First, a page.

CRAIG T. KOJIMA / CKOJIMA@STARBULLETIN.COM
Greg Yee "candles" his eggs for disease and for fertilized eggs. Yee has a North Shore property where he raises his free-range chickens and eggs. CLICK FOR LARGE
Egg farmers knocked from their roost
Hawaii egg farmers are being pushed out of business by high shipping costs, stricter regulations and mainland competition
STORY SUMMARY »
WHEREAS local egg farms once supplied most of the eggs consumed in Hawaii, they are now losing the market share to mainland suppliers.
The high cost of shipping feed to Hawaii, in addition to stricter regulations and mainland competition, have pushed a lot of local egg farmers out of the business.
Only a handful of commercial egg farms -- four on Oahu and one on the Big Island -- continue to survive. Maui Fresh Eggs closed earlier this year in March due to the higher costs of safety grading as well as the cost of feed.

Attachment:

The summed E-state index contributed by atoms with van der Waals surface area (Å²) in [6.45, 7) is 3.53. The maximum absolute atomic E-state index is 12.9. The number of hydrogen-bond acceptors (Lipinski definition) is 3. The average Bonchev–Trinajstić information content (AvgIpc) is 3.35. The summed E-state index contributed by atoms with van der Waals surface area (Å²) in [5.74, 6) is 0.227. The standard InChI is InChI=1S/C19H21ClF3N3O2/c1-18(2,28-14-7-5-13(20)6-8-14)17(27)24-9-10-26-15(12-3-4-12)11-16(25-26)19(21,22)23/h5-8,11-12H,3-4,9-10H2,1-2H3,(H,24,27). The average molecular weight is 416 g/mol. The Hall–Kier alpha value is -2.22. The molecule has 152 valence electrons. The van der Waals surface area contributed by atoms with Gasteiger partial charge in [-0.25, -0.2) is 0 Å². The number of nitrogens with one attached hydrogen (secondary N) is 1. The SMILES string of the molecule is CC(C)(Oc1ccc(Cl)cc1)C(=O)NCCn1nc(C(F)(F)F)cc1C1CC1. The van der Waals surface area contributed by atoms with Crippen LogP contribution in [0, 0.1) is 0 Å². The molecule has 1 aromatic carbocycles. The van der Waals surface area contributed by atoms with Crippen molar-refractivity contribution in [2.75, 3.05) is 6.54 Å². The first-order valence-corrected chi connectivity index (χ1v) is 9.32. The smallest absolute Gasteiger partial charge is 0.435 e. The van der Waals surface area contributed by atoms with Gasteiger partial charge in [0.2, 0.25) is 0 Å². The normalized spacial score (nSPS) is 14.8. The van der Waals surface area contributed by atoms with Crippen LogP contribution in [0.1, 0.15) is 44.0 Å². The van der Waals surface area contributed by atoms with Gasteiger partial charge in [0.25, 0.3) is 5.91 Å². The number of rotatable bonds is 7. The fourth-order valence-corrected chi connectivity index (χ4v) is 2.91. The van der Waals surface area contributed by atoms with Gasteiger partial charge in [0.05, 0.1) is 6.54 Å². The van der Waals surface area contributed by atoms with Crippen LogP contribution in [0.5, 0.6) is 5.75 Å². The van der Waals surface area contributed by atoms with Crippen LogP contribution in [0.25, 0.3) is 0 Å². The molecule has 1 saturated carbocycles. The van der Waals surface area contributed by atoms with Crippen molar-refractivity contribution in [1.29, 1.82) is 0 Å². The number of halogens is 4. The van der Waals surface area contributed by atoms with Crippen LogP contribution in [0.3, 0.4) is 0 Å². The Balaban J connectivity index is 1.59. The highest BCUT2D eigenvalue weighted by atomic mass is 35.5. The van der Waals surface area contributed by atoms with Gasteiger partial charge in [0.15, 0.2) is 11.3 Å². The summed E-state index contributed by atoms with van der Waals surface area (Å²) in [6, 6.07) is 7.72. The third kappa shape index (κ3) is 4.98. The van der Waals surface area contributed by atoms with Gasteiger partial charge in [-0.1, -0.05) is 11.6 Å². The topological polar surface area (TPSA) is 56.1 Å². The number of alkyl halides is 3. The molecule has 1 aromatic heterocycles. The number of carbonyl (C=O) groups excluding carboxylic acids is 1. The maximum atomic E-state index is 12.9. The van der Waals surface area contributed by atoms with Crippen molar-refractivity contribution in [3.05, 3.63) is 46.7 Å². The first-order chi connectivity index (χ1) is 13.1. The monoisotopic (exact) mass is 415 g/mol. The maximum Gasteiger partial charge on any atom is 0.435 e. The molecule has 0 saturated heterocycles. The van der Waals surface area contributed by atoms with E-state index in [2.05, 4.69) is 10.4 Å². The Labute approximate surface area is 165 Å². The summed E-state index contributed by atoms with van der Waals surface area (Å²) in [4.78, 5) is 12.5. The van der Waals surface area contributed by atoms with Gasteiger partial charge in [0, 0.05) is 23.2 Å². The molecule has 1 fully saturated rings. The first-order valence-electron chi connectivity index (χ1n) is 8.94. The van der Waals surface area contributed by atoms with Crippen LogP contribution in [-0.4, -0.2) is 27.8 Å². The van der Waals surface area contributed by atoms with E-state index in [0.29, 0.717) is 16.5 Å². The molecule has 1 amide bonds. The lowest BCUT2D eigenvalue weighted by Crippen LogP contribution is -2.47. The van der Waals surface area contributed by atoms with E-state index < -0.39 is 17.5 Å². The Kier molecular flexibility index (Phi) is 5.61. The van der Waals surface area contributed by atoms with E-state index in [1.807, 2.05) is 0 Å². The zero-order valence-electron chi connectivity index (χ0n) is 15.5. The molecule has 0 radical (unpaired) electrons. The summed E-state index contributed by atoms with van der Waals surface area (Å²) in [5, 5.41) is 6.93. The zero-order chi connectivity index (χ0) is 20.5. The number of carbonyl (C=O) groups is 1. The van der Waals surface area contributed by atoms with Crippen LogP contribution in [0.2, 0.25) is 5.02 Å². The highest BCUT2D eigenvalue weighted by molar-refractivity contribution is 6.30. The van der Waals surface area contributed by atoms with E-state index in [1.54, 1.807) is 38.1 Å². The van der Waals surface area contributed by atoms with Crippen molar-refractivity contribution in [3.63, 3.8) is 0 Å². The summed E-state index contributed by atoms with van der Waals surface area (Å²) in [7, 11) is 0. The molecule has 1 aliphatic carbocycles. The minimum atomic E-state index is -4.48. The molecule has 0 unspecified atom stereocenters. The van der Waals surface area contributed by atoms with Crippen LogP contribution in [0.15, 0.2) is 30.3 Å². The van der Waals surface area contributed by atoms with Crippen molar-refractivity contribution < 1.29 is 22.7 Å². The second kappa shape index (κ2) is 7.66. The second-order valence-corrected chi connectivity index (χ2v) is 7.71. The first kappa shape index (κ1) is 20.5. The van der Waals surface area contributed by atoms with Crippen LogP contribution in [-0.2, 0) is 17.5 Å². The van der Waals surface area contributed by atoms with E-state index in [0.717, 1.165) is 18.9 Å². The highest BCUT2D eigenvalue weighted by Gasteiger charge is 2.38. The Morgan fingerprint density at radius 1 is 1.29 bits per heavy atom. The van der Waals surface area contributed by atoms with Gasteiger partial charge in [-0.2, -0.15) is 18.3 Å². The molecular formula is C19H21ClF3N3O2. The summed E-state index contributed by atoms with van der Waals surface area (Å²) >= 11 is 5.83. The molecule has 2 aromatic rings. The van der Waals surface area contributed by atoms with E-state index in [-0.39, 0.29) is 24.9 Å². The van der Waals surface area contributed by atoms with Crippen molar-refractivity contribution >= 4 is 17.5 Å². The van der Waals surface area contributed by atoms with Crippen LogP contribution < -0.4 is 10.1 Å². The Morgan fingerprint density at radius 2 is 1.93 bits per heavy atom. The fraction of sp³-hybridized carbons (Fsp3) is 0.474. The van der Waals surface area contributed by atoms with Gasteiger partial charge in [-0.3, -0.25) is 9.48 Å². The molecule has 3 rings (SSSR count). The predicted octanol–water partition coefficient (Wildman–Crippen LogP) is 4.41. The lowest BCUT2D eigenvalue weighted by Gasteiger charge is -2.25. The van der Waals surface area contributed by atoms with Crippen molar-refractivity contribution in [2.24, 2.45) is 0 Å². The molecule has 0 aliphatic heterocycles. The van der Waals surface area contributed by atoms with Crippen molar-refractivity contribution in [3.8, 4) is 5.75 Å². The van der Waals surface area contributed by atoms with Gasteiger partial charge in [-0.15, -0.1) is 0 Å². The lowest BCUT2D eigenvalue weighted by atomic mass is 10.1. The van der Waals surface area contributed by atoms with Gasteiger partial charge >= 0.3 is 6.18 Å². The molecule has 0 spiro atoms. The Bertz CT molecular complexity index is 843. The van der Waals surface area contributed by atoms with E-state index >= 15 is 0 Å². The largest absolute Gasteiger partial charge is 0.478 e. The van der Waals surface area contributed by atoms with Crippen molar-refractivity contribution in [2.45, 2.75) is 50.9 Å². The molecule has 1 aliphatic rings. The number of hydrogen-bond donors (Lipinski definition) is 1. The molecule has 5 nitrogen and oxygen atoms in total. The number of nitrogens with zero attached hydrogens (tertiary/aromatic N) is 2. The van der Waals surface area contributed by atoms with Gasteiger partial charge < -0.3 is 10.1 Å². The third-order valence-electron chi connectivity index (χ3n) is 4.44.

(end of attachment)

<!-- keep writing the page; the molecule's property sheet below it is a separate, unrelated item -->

Most of the farms that remain, like the Mikilua Poultry Farm on the leeward side and Peterson's Upland Farm in Wahiawa, are family-run businesses that have been around for generations.
Some farmers, like Greg Yee of Blue Lotus farm, have found a niche by producing locally grown free-range eggs raised on the North Shore. But Yee produces too small a quantity to be counted by the state, and he, too, faces competition from the mainland.
Consumers must be willing to pay a higher price for local eggs, according to advocates, if the local farms are to survive. At the same time, they will be getting fresher eggs.